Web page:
The Advanced Poetry Workshop is an intensive poetry writing workshop for students who have a portfolio of revised work on which to build. The course centers on workshop: the weekly presentation and critique of work-in-progress, with the shared goal of completing a semester-long publication/performance project. Students are expected to have a strong commitment to active participation in contemporary poetry as readers, writers, curators, performers, and audience. Teaching and learning methodologies include daily writing, close reading of exemplary texts, in-class writing to prompts, peer critique, revision, and discussion of topics elected by class members. Texts will include poetry collections published in 2017 and 2018, as selected by students and instructor. The workshop welcomes work in any language and from any tradition of poetry. To the greatest extent possible, the work should speak for itself. But mediation, translation, contextualization also play a vital role.

    Open to sophomore and above.

    Prerequisite: LAS-E411 Beginning Poetry Writing Workshop, or by Permission of Instructor.

  3. Birds In Books

    We begin with a study of the bird painters, illustrators and photographers, most notably, of course, John James Audubon, and continue with the symbolic bird of poetry and literature, such as Green Mansions by W.H. Hudson--the bird as woman--and examine the bird as omen and warning--the ecological and environmental indicator of human fate. Our books include such recent essays and memoirs as Jonathan Safran Foer's Eating Animals -- an indictment of the poultry industry and a plea for vegetarianism--and also the arguments both personal/subjective and yet also scientific for the intelligence of birds such as the bestseller books Alex: The Parrot that Owned Me and Wesley the Barn Owl, in which birds appear not so much as pets but rather as companion creatures who share our destiny and condition.

    Our course will include actual birdwatching during times of migration or nest-building, either locally within the borders of our campus world, or beyond its frontiers. Migration has always meant the crossing of national barriers, and therefore a promise of peace and order despite the turmoil under the skies. We read, we watch, and we design projects relevant to the various meanings of birds to be found in books.

  4. Contemporary Narratives

    This course examines contemporary American fiction and film, meaning that the narratives (family narratives, historical narratives, and so on) were written or produced within the past twenty years. Specific titles will change each semester in an effort to study current ideas and styles. Writers of significant stature in American literature, like Philip Roth and Cormac McCarthy, will be included, as will notable new writers, including Adam Johnson, Marisha Pessl, and Jennifer Egan. A film will be scheduled and discussed during class each week. While some narratives directly confront contemporary American culture, others may look at the present indirectly, using history, or focus on events in other parts of the world, as in Paul Theroux's The Lower River. Attention will be paid to satirical portraits of the American family and to political narratives, whether they address global conflicts or the politics of work, family, friendship, identity, love, and sex. Short interpretive papers will be required in response to the fiction and film each week. Class attendance and thoughtful participation are mandatory.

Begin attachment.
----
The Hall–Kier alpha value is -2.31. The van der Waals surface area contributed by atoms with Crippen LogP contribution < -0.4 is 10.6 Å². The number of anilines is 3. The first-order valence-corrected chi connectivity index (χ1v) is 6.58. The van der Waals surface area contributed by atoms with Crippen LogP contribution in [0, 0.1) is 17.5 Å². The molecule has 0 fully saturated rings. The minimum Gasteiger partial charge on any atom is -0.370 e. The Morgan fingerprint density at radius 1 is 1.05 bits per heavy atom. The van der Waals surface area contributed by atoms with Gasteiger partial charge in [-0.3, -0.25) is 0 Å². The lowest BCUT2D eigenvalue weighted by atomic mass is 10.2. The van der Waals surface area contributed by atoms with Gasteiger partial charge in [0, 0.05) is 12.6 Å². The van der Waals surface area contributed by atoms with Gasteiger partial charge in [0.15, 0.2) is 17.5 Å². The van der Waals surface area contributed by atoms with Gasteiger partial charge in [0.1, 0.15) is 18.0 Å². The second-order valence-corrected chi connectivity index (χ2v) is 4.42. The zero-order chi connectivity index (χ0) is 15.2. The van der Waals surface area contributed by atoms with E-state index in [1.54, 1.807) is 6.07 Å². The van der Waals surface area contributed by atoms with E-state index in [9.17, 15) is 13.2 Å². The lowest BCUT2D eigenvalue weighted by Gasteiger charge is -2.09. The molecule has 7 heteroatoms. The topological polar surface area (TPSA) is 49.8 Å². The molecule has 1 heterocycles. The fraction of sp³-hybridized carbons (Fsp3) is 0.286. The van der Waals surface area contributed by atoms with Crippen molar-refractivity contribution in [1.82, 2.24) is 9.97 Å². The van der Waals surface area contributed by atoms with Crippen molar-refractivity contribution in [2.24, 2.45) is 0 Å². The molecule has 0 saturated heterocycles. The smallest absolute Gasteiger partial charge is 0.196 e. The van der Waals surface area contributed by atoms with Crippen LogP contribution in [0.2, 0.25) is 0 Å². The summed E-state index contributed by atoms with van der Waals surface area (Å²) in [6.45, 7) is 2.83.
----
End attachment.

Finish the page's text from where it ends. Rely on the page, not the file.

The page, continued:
5. Family Narratives

    Tolstoy's famous opening sentence of Anna Karenina reminds us that families provide a lot of good material for fiction and film narratives. "All happy families resemble one another," he writes, "but each unhappy family is unhappy in its own way." This seminar will take a look at unhappy and happy families alike and will consider alternative or surrogate family structures and definitions of home. Contemporary writers like Jhumpa Lahiri, Michael Cunningham, Philip Roth, Chang-rae Lee, Jonathan Safran Foer, and Jeffrey Eugenides, just to name a few, take us inside homes where identities are formed and where they clash. We will also study family portraiture in film to extend our understanding of the subject's narrative possibilities. Students must be prepared to participate in class, must know how to read narratives closely, and must be able to write specific and detailed papers each week in response to assigned material. Research outside of the class material is expected.

    Open to sophomore and above.

  6. First-year Literature Seminar

    An introduction to literary study that helps students develop the skills necessary for college-level reading, writing, research and critical thinking. Through exposure to a variety of literary forms and genres, historical periods and critical approaches, students are taught how to read closely, argue effectively and develop a strong writing voice. The course is reading and writing intensive and organized around weekly assignments.

    Required for graduation for all undergraduates, including transfers. There are no waivers for LAS-E101 except for transfer students who have taken an equivalent college course.

    For the Fall semester, freshmen are pre-registered into this course.

    Please contact the department concerning any registration questions.

  7. Introduction To Literature Of The Middle East and North Africa